(vi) the traffic patterns to or from the facility are so designed as to minimize the impact on existing traffic flows." Ill. Rev. Stat. 1985, ch. 111 1/2, par. 1039.2.

Section 39(c) of the Act prohibits the Agency from granting a permit for the development or construction of a "new regional pollution control facility" unless the applicant submits proof that the facility has been approved by the local government under section 39.2 (Ill. Rev. Stat. 1985, ch. 111 1/2, par. 1039(c)). A "new regional pollution control facility" is defined as:

"(1) a regional pollution control facility initially permitted for development or construction after July 1, 1981; or

(2) the area of expansion beyond the boundary of a currently permitted regional pollution control facility." Ill. Rev. Stat. 1985, ch. 111 1/2, par. 1003(x).

The appellate court too narrowly construed the term "new pollution control facility" in section 3(x)(2). Considering the terms "area" and "boundary," it Judged that the area of a "currently permitted" facility was to be determined solely by the length and width set out in the original permit. Therefore, the court found, a vertical expansion of an existing pollution control facility does not expand its "boundaries" so that local governmental approval is required pursuant to section 39.2 of the Act.

The terms in a statute are not to be considered in a vacuum. They must be construed in the context of what they define; in this instance, a landfill facility. While the terms "area" and "boundary" may typically refer to lateral limitations, the nature of a landfill contemplates more than a mere surface utilization of the land. Indeed, the permit granting the plaintiff the right to operate its landfill sets out proposed boundaries that include both surface measurements and vertical elevation figures. Too, there is nothing in the language of the statute which limits the term "boundary" to the lateral dimensions of an existing facility. To impose such a limitation would be inconsistent with section 2(c) of the Act, which provides that "the terms and provisions of this Act shall be liberally construed so as to effectuate the purposes of this Act." Ill. Rev. Stat. 1985, ch. 111 1/2, par. 1002(c).

The stated purpose of the Act, set out in section 2(b), is "to establish a unified, state-wide program supplemented by private remedies, to restore, protect and enhance the quality of the environment, and to assure that adverse effects upon the environment are fully considered and borne by those who cause them." (Ill. Rev. Stat. 1985, ch. 111 1/2, par. 1002(b).) As stated earlier, the legislature amended the Act in 1981 to give local governmental authorities a voice in landfill decisions that affect them. From the language of section 3(x)(2), it is clear that the legislature intended to invest local governments with the right to assess not merely the location of proposed landfills, but also the impact of alterations in the scope and nature of previously permitted landfill facilities. In section 3(x)(2) a "new regional pollution control facility" is defined as "the area of expansion beyond the boundary of a currently permitted" facility. Ill. Rev. Stat. 1985, ch. 111 1/2, par. 1003(x)(2).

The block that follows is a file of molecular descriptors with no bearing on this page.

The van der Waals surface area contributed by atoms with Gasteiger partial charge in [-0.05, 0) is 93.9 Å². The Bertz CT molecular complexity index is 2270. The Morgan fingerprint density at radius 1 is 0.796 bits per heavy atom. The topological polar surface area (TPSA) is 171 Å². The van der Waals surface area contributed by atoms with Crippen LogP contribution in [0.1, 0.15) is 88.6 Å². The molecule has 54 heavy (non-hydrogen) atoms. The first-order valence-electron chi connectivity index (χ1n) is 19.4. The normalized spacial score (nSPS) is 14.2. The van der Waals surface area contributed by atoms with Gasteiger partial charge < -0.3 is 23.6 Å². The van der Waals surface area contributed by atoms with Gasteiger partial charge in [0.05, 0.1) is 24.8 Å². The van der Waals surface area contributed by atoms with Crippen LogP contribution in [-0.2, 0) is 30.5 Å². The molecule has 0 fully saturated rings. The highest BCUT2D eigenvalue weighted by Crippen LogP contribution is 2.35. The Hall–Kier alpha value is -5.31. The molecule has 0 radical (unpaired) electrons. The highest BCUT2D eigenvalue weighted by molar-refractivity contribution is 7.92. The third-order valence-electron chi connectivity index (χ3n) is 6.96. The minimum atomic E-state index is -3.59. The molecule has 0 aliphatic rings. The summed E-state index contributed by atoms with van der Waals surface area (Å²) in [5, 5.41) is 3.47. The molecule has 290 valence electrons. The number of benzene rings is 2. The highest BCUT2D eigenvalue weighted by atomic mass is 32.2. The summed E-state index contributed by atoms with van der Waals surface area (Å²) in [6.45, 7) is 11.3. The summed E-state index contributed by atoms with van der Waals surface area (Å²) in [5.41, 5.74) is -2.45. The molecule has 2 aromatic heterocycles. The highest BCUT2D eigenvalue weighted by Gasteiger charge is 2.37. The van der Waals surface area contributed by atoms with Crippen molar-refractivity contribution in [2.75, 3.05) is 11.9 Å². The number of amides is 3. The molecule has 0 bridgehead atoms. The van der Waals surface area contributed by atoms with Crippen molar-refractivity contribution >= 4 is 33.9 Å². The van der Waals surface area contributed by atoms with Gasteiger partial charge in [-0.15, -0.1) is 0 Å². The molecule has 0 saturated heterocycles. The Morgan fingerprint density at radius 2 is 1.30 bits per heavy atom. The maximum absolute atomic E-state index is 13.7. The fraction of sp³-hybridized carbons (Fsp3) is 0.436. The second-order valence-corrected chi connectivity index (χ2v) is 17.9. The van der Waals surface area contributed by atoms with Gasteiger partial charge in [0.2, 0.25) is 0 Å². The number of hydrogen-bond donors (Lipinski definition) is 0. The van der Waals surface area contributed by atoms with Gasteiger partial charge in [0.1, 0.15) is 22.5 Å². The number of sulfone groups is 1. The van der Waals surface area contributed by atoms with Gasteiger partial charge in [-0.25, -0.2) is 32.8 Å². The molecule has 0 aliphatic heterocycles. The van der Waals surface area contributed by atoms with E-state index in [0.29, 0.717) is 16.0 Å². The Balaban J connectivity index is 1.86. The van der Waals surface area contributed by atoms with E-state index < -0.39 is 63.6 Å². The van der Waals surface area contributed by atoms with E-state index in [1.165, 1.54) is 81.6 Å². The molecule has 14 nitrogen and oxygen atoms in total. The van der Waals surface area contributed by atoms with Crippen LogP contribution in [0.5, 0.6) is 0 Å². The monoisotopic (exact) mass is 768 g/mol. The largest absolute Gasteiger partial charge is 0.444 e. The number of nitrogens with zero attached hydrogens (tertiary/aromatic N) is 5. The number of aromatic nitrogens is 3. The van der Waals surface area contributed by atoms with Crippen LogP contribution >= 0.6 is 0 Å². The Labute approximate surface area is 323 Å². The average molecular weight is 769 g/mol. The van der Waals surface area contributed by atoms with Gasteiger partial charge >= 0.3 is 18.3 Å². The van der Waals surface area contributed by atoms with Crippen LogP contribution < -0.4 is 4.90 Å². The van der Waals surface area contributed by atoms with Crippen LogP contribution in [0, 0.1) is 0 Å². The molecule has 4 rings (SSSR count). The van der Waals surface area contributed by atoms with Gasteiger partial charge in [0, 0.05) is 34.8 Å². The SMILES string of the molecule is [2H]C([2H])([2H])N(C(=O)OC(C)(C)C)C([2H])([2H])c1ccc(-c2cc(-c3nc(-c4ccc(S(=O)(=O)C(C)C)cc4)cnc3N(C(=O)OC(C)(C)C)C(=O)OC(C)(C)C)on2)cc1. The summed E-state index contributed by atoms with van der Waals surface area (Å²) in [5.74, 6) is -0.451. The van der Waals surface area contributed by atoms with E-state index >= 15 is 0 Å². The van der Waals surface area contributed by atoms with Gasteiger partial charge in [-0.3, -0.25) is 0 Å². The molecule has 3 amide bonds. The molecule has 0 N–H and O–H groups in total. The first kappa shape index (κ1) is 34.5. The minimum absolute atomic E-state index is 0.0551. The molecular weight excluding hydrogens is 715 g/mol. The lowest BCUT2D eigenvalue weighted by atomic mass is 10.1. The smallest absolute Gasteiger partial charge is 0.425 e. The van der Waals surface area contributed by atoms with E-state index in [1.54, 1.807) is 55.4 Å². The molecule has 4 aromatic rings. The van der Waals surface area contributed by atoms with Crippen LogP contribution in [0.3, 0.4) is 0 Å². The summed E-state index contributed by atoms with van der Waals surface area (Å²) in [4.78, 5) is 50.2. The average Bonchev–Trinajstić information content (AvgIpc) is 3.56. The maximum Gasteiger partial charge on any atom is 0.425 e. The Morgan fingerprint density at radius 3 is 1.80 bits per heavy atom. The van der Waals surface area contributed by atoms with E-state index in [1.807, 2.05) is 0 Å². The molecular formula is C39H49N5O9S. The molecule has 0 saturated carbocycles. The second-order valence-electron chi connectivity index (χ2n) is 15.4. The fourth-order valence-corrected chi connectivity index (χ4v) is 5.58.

To expand the boundaries of a landfill, whether vertically or laterally, in effect, increases its capacity to accept and dispose of waste. An increase in the amount of waste contained in a facility will surely have an impact on the criteria set out in section 39.2(a), which local governmental authorities are to consider in assessing the propriety of establishing a new pollution control facility. Indeed, adjusting the dimensions of a landfill facility to increase the amount of waste stored will surely have an impact on "the danger to the surrounding area from fire, spills or other operational accidents" and "the character of the surrounding area." Ill. Rev. Stat. 1985, ch. 111 1/2, pars. 1039.2(v), (iii).

Moreover, contrary to the appellate court's Conclusion, there is nothing in the record to indicate that a vertical expansion of an existing landfill facility would have little or no impact on the surrounding community in comparison with a lateral expansion. A vertical expansion which significantly increases the height of a landfill facility might have a substantial impact on the surrounding community. There is an obvious difference between a landfill facility which is at ground level and one which is visible to surrounding landowners due to its height. (See Waste Management of Illinois, Inc. v. Pollution Control Board (1984), 123 Ill. App. 3d 1075.) It would be unreasonable to consider that any increase, however small, in the lateral dimensions of a landfill facility is subject to the provisions of section 39.2 of the Act, while any vertical expansion is not.

We hold that the provisions of section 39.2 of the Act are to be applied in a proposal to increase vertically the waste disposal capacity of a landfill beyond the limits set out in the initial permit issued by the Agency.

For the reasons given, the motion to dismiss the appeal is denied, the judgment of the appellate court is reversed, and the decision of the Pollution Control Board is confirmed.

Motion denied; appellate court reversed; board confirmed.

CASE RESOLUTION

Motion denied; appellate court reversed; board confirmed.

19880425